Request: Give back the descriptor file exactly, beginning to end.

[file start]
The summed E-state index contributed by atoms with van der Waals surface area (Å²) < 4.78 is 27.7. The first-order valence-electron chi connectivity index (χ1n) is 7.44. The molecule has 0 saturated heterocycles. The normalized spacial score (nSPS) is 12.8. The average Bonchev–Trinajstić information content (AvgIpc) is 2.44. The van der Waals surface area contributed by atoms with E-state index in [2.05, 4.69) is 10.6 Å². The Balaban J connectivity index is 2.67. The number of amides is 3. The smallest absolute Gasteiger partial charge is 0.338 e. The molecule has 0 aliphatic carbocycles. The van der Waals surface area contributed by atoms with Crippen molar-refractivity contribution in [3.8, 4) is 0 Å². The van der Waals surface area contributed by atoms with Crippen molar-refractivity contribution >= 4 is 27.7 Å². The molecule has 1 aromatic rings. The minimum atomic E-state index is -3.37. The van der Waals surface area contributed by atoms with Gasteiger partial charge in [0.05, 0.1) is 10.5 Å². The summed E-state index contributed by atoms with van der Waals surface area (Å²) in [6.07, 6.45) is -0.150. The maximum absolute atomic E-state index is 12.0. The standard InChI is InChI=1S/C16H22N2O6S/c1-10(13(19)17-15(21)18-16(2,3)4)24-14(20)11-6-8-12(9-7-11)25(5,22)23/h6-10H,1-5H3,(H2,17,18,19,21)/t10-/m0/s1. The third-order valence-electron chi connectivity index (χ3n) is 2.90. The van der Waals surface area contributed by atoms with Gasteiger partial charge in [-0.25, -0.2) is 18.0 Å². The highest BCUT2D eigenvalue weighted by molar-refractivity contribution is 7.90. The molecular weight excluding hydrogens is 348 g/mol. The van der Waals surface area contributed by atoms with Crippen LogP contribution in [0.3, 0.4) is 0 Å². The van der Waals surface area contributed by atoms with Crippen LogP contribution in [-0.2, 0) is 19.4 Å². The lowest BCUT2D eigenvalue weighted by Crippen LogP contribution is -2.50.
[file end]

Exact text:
The summed E-state index contributed by atoms with van der Waals surface area (Å²) < 4.78 is 27.7. The first-order valence-electron chi connectivity index (χ1n) is 7.44. The molecule has 0 saturated heterocycles. The normalized spacial score (nSPS) is 12.8. The average Bonchev–Trinajstić information content (AvgIpc) is 2.44. The van der Waals surface area contributed by atoms with E-state index in [2.05, 4.69) is 10.6 Å². The Balaban J connectivity index is 2.67. The number of amides is 3. The smallest absolute Gasteiger partial charge is 0.338 e. The molecule has 0 aliphatic carbocycles. The van der Waals surface area contributed by atoms with Crippen molar-refractivity contribution in [3.8, 4) is 0 Å². The van der Waals surface area contributed by atoms with Crippen molar-refractivity contribution >= 4 is 27.7 Å². The molecule has 1 aromatic rings. The minimum atomic E-state index is -3.37. The van der Waals surface area contributed by atoms with Gasteiger partial charge in [0.05, 0.1) is 10.5 Å². The summed E-state index contributed by atoms with van der Waals surface area (Å²) in [6.07, 6.45) is -0.150. The maximum absolute atomic E-state index is 12.0. The standard InChI is InChI=1S/C16H22N2O6S/c1-10(13(19)17-15(21)18-16(2,3)4)24-14(20)11-6-8-12(9-7-11)25(5,22)23/h6-10H,1-5H3,(H2,17,18,19,21)/t10-/m0/s1. The third-order valence-electron chi connectivity index (χ3n) is 2.90. The van der Waals surface area contributed by atoms with Gasteiger partial charge in [-0.25, -0.2) is 18.0 Å². The highest BCUT2D eigenvalue weighted by molar-refractivity contribution is 7.90. The molecular weight excluding hydrogens is 348 g/mol. The van der Waals surface area contributed by atoms with Crippen LogP contribution in [0.3, 0.4) is 0 Å². The van der Waals surface area contributed by atoms with Crippen LogP contribution in [-0.2, 0) is 19.4 Å². The lowest BCUT2D eigenvalue weighted by Crippen LogP contribution is -2.50.